NEW JAPAN PRO WEDNESDAY: WRESTLE KINGDOM CENTRAL Feat. EXCLUSIVE Interview w/ Will Ospreay, Full NJPW WK12 Card, Viewing Info, Predictions, Video Game News & MORE

NEW JAPAN PRO WEDNESDAY: WRESTLE KINGDOM CENTRAL Feat. EXCLUSIVE Interview w/ Will Ospreay, Full Card, Viewing Info, Predictions, NJPW News & MORE
Credit: NJPW/TV Asahi

Every Wednesday WrestleZone brings you all of the latest NJPW news from across the pacific. This is a very special WRESTLE KINGDOM 12 edition of NEW JAPAN PRO WEDNESDAY.

Correction: This post originally had the wrong start time for the main card. The article has been updated with the correct start time.

How To Watch Wrestle Kingdom 12 & New Japan Rumble

Wrestle Kingdom 12 will air LIVE FROM TOKYO at 3am EST on WrestleZone will provide live coverage throughout the event.

Before Wrestle Kingdom, there will be the annual New Japan Rumble. The staggered-entry battle royal will happen sometime between 2am EST and 3am EST on

EXCLUSIVE Interview w/ Will Ospreay

By Matt Camp

“The Aerial Assassin” Will Ospreay will be part of the four-way IWGP Junior Heavyweight Title Match against Kushida, Hiromu Takahashi, and the man who won the title from Ospreay at Power Struggle, the champion, “The Villain” Marty Scurll at Wrestle Kingdom 12 in the Tokyo Dome on January 4.

In less than two years with NJPW, Ospreay won the Best of the Super Juniors in his first try in 2016, returned to the finals in 2017, and won his first IWGP Junior Heavyweight Title from Kushida at King of Pro-Wrestling in October.

In this interview, Ospreay talks about the struggles he’s had against Scurll in the ring, his assessment of Scurll’s career and what Scurll said about him, his biggest worry about coming to NJPW for the first time, learning from Okada, a dream opponent in another division, learning from his famous match with Ricochet, how he impressed at a New Japan tryout, his goals for 2018, and why it’s so important to become a heavyweight in NJPW.

How much do you hate Marty Scurll?

Quite a lot. It’s not that I hate Marty. I can’t understand necessarily why he’s in wrestling ’cause he always just cares about the money side of things. If you want to associate yourself with money then get a real job. I feel like wrestling is something you should be passionate about. Something you want to try and expand.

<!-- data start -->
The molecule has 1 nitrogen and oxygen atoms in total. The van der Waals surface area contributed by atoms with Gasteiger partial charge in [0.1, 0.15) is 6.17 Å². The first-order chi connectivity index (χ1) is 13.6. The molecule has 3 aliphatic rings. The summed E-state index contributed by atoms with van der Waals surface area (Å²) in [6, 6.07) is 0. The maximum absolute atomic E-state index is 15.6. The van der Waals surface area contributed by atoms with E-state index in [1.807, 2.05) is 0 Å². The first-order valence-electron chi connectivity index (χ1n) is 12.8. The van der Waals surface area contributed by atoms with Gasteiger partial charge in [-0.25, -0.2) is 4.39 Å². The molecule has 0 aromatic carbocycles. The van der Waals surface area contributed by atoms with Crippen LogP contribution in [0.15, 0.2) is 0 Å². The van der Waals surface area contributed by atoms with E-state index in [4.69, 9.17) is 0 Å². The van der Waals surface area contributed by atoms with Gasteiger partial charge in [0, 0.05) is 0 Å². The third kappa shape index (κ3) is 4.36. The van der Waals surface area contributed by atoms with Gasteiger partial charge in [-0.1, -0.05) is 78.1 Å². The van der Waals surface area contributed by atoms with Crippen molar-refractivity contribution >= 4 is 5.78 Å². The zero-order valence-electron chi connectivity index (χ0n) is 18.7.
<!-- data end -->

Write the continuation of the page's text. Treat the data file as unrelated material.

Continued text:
I feel like he’s in it for the wrong reasons. I feel like he’s in it for the money and the glory. He sees this as a business, whereas I see it as a love and a passion. I see it as a chance to help people. I see a little situation where it’s a small opportunity to grow because I take every opportunity I get. Marty’s just a money guy. That’s who he is. That’s what he cares about. I just care about trying to make New Japan the biggest company in the world.

Are you aware of your record against Marty? (Ospreay is 3-11 in singles matches and 0-9 in title matches against Scurll)

Against him? Yes, but I’m aware of my record against Hiromu and Kushida as well. The thing is everyone knows Marty has beaten me for every championship I’ve ever held. The Progress Championship? Marty beat me. His first ever match in the Best of the Super Juniors? Marty beat me. The Ring of Honor Television Championship? Marty beat me. And the IWGP Junior Heavyweight Championship? Marty beat me.

Marty’s put himself in a tough situation because now he’s in a fatal four-way with Hiromu Takahashi and Kushida. For me, Hiromu and Kushida are two of the best wrestlers going today. I have beaten the pair. Kushida was a long time to beat him, but I have beaten him. And Hiromu is the same, but I have beaten Hiromu as well.

Marty’s not just concerning himself with a one-on-one situation, he’s got three guys he’s defending his championship against in this match. That can change in a second. In my mind, I do want to pin Marty, but if there’s a chance to pin Hiromu or Kushida to become the IWGP Junior Heavyweight Champion again, I will do it.

What was your biggest worry coming into NJPW for the first time?

My biggest worry was that I wasn’t read because I’d only been doing the small independents and that’s pretty much it. If you look at the caliber of athletes like Okada, Naito, Kenny Omega. There’s so many to list off.

I felt that maybe I wasn’t ready. Maybe I was a small fish in a big pond. I’ve always been willing to rise to any challenge that I’ve been given. I’ve always wanted to improve. I’ve always wanted to be with the big guys. I knew that if I wanted to succeed that I’d have to give it my all, my everything in that first match I had with Kushida and I literally gave every single bit I had and I came backstage and they were more than happy with what I was able to give to them. I was very, very worried that they’d made the wrong choice.